The legislature can — and may — punt on a long-term replacement for Gallagher until the 2024 lawmaking term since the relief it has passed lasts through next year.
Last year’s property tax fight was feisty and it ended with something akin to a hostage exchange in the basement of the Colorado Capitol as interest groups backed off their plans to ask voters to make broad changes to the property tax system. There was also a property tax debate at the Capitol in 2021.
Michael Fields, a conservative fiscal activist with the political nonprofit Advance Colorado Action, has been a key player in state property tax discussions. He said he’s waiting to see what the legislature comes up with this year before deciding whether to try to shape policy through a ballot measure. (A 2021 property tax ballot measure led by Fields that would have cut assessment rates for some types of property failed.)
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Scott Wasserman, who leads the Bell Policy Center, a liberal fiscal policy nonprofit, is another key player in the property tax policy debate. He said he is working on proposals.
“This is just not a sustainable way to solve the problem,” he said of the year-after-year relief measures debated in the legislature. “It’s $200 million this year. How much is it going to be next year?”
Frizell is planning to introduce a bill this year that would prevent home values from being changed by county assessors in 2023, as planned, to prevent a big jump in Coloradans’ property tax bills. Instead, she proposes the state legislature increase home values last determined in 2021 by 5%, giving lawmakers time to come up with a long-term property tax solution before 2025, when home values are set to be evaluated by assessors once again.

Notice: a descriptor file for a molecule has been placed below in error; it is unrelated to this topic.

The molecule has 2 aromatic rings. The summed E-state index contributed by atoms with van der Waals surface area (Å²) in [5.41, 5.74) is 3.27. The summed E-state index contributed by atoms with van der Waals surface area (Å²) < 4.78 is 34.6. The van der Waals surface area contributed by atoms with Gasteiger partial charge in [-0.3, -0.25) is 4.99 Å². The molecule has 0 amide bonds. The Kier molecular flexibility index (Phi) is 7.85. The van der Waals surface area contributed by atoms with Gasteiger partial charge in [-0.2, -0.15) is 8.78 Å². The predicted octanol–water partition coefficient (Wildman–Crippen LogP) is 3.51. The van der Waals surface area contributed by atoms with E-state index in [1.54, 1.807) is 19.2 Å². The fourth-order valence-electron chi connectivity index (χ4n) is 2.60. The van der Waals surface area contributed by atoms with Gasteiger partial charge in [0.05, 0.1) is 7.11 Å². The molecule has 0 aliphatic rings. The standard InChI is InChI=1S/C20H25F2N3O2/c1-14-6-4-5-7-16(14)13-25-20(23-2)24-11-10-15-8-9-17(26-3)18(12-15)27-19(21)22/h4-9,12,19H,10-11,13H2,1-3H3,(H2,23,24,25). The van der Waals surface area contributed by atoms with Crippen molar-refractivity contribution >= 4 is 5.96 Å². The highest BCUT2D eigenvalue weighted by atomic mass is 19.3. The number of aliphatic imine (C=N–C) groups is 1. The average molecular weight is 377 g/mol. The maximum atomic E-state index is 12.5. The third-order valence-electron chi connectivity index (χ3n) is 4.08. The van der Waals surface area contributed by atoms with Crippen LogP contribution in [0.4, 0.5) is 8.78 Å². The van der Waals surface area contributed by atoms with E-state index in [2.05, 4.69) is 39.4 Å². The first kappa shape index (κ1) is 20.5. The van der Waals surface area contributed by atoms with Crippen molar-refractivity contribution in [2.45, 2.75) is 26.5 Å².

“I don’t think throwing money at it is always the solution,” Frizell said.
Additionally, Republicans plan to ask the legislature this year to approve the creation of a property tax task force to come up with a long-term fix.
The relief lawmakers approved in 2022
Here’s what the legislature did in 2022 through the passage of Senate Bill 238 to reduce Coloradans’ rising property tax tab:
- The residential assessment rate used to calculate how much a residential homeowner owes in property taxes in 2023 is reduced to 6.765% from 7.15%. Additionally, the first $15,000 in actual value of a residential property is waived as long as doing so doesn’t cause the assessed property value to fall below $1,000.
- For commercial properties, the assessment rate in 2023 is reduced to 27.9% from 29%. Additionally, the first $30,000 in actual value of a commercial property is waived as long as doing so doesn’t cause the assessed property value to fall below $1,000.
Assessment rates are important because they are used to calculate how much someone owes in taxes. The rate is multiplied by a home’s market value, which is determined by a county assessor. What a property owner pays is then determined by the mill levy rate. A mill is a $1 payment on every $1,000 of assessed value. The 2023 reduction will mean that a residential property owner who owns a home worth $300,000 with a mill levy of 100 will pay about $1,900 versus $2,145. (The state has a good explainer on this here.)
In 2024, the rates will go up slightly. For single-family residential property owners, the assessment rate will be approximately 6.95%, down from 7.15%. For multifamily residential property, the rate will be 6.8%.
(Why approximately, you ask? The single-family residential property assessment rate will be set in 2024 at a level to be determined by the state property tax administrator to ensure that the state hits its $700 million property tax relief target for the 2023 and 2024 property tax years.)
For those who own commercial property used for agriculture and/or to produce renewable energy, the 2024 assessment rate will be 26.4%, down from 29%.
The 2024 rates match a reduction approved for the 2021 and 2022 tax years under a measure passed by the legislature in 2021.
Finally, the legislature extended a change allowing senior citizens to defer all of the increases in their property taxes until they sell their homes while allowing everyone else to defer any increases over 4%.
It’s likely that if more property tax relief is approved by the legislature in 2023, as Polis hopes, it will simply be made by expanding the breaks offered by Senate Bill 238.